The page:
The Serapellera Institute, on Wednesday (1), launched its fifth public call to support young scientists. Up to ten researchers will be selected to develop daring theoretical and experimental projects, to be funded in amounts ranging from R$200,000 to R$700,000 per proposal. The amounts will be distributed over three years, with the possibility of extension. Registration will open from October 26 to November 26 on the page public call, where the full public notice can be checked.
The director of science at the Serapellera Institute, Cristina Caldas, told Agência Brasil that the institution is still looking for young people who are proposing big questions in their areas. “We encourage people to think about the big questions that motivate them to understand science, both natural sciences, mathematics and computer science, even if they are more serious questions.” The notice is looking for scientists who are considering projects different from those being undertaken, which are bold and even risky.
For Christina, the public call is a space for young scientists to test their ideas, as long as they are scientifically based, but have a certain risk element that it will be difficult to get support from a public agency, for example. The new component, which has not been requested before, is exactly this: the candidate explains the risks and shows how he sees that risk, he explained.
The range of values must be included in the offers submitted. Cristina reports that the Serapellera Institute has found that depending on the field of science, geographic area and approach to the projects, the value of their realization varies. In general, projects with a theoretical approach require less investment than pilot projects.
The selection process consists of two stages. In the first, young scholars submit a proposal in advance, which will be evaluated by international reviewers, as has been done since the fourth call. Candidates show their curriculum vitae, academic career, and already published articles that they consider relevant, as well as answering six objective questions. “We make the process more improving for both the scientist and the reviewers. Cristina Caldas explained that the candidate must be able to write in a very strong and logical way about the project he wants to develop, and also have to give an element of what he has already done as a scientist.” She believes that this will allow us to analyze the degree of creativity and boldness suggested by the researcher.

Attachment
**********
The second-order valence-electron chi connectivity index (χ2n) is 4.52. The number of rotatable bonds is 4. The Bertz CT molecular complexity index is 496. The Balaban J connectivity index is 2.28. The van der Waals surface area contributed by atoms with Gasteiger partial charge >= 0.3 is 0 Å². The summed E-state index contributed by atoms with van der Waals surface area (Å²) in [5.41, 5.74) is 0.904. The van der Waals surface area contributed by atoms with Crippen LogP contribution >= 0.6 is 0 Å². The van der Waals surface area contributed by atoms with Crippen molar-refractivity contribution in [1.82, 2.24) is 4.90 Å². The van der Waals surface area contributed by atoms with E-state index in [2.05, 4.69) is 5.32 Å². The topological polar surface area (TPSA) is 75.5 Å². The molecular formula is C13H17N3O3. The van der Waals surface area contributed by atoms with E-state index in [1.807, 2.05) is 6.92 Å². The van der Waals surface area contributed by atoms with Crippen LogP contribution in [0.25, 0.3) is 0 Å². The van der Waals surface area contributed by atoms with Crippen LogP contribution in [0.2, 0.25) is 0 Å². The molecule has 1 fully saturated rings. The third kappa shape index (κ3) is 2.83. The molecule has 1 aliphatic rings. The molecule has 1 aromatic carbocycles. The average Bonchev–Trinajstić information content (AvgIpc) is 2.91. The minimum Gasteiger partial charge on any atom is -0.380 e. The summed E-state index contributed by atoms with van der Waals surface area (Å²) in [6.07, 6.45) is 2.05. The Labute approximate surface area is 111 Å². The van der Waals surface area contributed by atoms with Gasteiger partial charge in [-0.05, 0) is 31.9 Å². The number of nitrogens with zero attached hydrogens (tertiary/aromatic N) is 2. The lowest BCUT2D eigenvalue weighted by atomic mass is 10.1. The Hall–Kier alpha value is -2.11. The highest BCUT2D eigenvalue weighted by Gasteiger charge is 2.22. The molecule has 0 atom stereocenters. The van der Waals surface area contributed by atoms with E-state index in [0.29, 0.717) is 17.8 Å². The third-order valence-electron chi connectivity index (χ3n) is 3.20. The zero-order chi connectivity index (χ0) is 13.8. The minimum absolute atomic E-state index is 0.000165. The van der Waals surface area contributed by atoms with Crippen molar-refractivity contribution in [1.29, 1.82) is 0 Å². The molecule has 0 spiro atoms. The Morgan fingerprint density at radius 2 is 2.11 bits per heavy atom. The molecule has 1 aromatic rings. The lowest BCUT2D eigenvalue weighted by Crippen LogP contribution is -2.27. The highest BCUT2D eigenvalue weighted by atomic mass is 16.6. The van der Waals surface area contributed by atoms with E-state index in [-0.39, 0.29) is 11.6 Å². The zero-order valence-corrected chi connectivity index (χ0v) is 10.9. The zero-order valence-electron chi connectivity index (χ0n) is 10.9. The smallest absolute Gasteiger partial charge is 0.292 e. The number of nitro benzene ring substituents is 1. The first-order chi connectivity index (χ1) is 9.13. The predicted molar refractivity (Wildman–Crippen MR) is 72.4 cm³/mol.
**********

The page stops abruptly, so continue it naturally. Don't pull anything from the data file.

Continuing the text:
After that, some young people will be called to make a complete and detailed proposal. The last step for applicants includes an interview in English with experts. The first stage of the public call will present its results in February 2022. The second, more difficult stage, will release its results in June next year. From August 15, 2022, the selected young scientists will start developing their projects, which will run for three years.
To participate in the notice, candidates must have a permanent relationship with a research institution in Brazil and have completed their PhD between January 1, 2014 and December 31, 2019. This period has been extended up to two years for women with children, due to the impact of motherhood on academic output, he said. director.
Depending on the field of knowledge, female participation is reduced. Examples so far include the fields of mathematics and computer science. On the other hand, the natural sciences usually have a good representation of women. Cristina Caldas said the average supporter was generally 40% for women and 60% for men.
Instituto Serapelleira is the first private non-profit organization promoting science in Brazil. The Foundation was created to promote scientific knowledge and increase its visibility, in addition to promoting the culture of science in the country, and it operates through two main axes: science and scientific publishing. Since its inception, Serrapilheira has supported 139 research projects and 55 scientific publishing projects, in which more than R$ 50 million has been invested from a grant of R$ 350 million.
Christina Caldas explained that 30 of these projects have long-term support. “We believe that good science needs time and freedom to develop.” She explained that the institute had begun to reap the first fruits Grant (Scholarships) awarded, noting progress in important areas such as quantum information, ecology, and neuroscience. “Amid an unfavorable scenario for research, we are more confident that this investment cannot be stopped,” the director said.
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